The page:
Kawartha Lakes' Finest Magazine

The Optimist Club of Lindsay unloads its shipment of Christmas trees.

COVID-19 can’t stop service club’s annual tree sale

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The Optimist Club of Lindsay unloads its shipment of Christmas trees.

The masks tell the story – but only part of it.

Members of the Lindsay Optimist Club are committed to working within COVID’s strict rules in order to ensure a Christmas tradition continues: the local service club’s annual tree sale.

“There was quite a bit of talk early on about if – and how – we should proceed,” says Carl Kimmett, the club’s chair about its yearly fundraiser.

“We’re lucky in that one of our members is married to a physician who helped set out the protocols we’d need to follow.”

“And once we had (the protocols), for us but also for the customers, we were confident we could carry on, safely.”

Members showed up in droves at its sales site in front of Canadian Tire in Lindsay to unload the first shipment of trees, which come from Sommerville Nurseries near Alliston, Ontario.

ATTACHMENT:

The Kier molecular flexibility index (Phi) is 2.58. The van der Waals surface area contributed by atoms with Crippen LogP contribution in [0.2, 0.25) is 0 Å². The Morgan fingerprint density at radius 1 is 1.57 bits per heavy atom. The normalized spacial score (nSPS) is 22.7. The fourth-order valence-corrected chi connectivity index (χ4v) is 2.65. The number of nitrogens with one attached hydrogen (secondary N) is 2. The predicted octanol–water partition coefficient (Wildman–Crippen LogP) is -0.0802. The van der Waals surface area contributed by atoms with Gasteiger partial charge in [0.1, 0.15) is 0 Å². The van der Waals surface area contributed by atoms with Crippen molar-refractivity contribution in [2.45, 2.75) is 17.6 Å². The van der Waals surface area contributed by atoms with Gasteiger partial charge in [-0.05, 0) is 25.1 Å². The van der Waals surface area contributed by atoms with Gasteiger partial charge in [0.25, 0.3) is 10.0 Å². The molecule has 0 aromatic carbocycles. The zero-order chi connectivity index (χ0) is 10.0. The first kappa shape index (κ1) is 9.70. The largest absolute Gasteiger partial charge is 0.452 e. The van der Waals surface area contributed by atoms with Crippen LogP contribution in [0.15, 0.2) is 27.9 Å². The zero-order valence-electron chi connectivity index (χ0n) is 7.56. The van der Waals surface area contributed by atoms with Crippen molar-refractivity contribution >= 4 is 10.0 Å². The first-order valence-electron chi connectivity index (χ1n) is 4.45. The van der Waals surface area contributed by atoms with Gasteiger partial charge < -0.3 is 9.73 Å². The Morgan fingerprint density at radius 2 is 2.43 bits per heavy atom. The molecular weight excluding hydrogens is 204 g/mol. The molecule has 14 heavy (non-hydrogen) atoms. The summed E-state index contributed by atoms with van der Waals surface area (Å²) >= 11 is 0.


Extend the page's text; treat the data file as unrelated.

“There was quite a bit of jockeying around, with each of us keeping our (two-metre) distance,” says Kimmett, before adding with a laugh “and if we’re being honest, a lot of us were moving a bit slower than we normally do. Not because we’re out of shape. But because we had to remove our glasses, which kept fogging up because of the masks! And it seems like we all wear glasses!”

Indeed, the tone on Saturday morning amongst the two dozen or so members who showed up was jovial and upbeat, says Optimist president, Mike McGregor.

“As a club we really haven’t had much opportunity to meet since February. So, this was a chance for all of us to, well, catch up – safely and outdoors. Even though we were all in masks, you could tell there were a lot smiles.”

The club is again selling spruce, balsam fir and douglas fir in heights that range from six to 10 feet. Also available are shorter trees, which Kimmett says are popular with apartment dwellers. The sale runs daily until Dec 22 or until supplies run out. Prices vary from $25 to $60 dollars. Cash only.

“This is our biggest fundraiser,” notes Kimmett about the sale that typically generates upwards of $10 thousand dollars for the club’s area youth programs.

“And it says a lot about this community – and Canadian Tire, which has always been so supportive – that it’s always come through for us. We’re confident it will again this year, despite the unique circumstances.”

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